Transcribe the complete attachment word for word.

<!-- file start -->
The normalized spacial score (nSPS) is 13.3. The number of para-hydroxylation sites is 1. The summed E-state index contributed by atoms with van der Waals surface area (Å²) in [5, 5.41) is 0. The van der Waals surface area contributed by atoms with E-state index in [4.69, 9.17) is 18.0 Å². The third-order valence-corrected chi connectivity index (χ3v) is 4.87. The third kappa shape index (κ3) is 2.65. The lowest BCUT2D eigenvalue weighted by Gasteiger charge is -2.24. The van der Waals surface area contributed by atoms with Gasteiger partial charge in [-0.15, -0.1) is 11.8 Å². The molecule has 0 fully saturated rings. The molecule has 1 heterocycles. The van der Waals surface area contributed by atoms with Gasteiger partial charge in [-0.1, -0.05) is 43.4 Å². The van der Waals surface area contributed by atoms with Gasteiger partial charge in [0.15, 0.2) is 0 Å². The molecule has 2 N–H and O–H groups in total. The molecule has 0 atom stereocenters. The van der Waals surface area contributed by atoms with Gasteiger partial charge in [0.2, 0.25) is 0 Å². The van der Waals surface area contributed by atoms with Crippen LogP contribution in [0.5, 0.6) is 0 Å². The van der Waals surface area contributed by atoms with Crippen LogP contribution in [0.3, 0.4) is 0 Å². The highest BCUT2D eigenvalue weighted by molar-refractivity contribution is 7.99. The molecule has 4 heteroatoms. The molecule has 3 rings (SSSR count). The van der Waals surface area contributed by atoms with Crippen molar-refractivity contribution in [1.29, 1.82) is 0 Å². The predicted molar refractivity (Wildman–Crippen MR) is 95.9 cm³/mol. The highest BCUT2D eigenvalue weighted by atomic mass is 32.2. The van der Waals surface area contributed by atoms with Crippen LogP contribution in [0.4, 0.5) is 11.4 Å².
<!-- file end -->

The normalized spacial score (nSPS) is 13.3. The number of para-hydroxylation sites is 1. The summed E-state index contributed by atoms with van der Waals surface area (Å²) in [5, 5.41) is 0. The van der Waals surface area contributed by atoms with E-state index in [4.69, 9.17) is 18.0 Å². The third-order valence-corrected chi connectivity index (χ3v) is 4.87. The third kappa shape index (κ3) is 2.65. The lowest BCUT2D eigenvalue weighted by Gasteiger charge is -2.24. The van der Waals surface area contributed by atoms with Gasteiger partial charge in [-0.15, -0.1) is 11.8 Å². The molecule has 0 fully saturated rings. The molecule has 1 heterocycles. The van der Waals surface area contributed by atoms with Gasteiger partial charge in [-0.1, -0.05) is 43.4 Å². The van der Waals surface area contributed by atoms with Gasteiger partial charge in [0.15, 0.2) is 0 Å². The molecule has 2 N–H and O–H groups in total. The molecule has 0 atom stereocenters. The van der Waals surface area contributed by atoms with Gasteiger partial charge in [0.2, 0.25) is 0 Å². The van der Waals surface area contributed by atoms with Crippen LogP contribution in [0.5, 0.6) is 0 Å². The van der Waals surface area contributed by atoms with Crippen LogP contribution in [0.3, 0.4) is 0 Å². The highest BCUT2D eigenvalue weighted by molar-refractivity contribution is 7.99. The molecule has 4 heteroatoms. The molecule has 3 rings (SSSR count). The van der Waals surface area contributed by atoms with Crippen molar-refractivity contribution in [1.29, 1.82) is 0 Å². The predicted molar refractivity (Wildman–Crippen MR) is 95.9 cm³/mol. The highest BCUT2D eigenvalue weighted by atomic mass is 32.2. The van der Waals surface area contributed by atoms with Crippen LogP contribution in [0.4, 0.5) is 11.4 Å².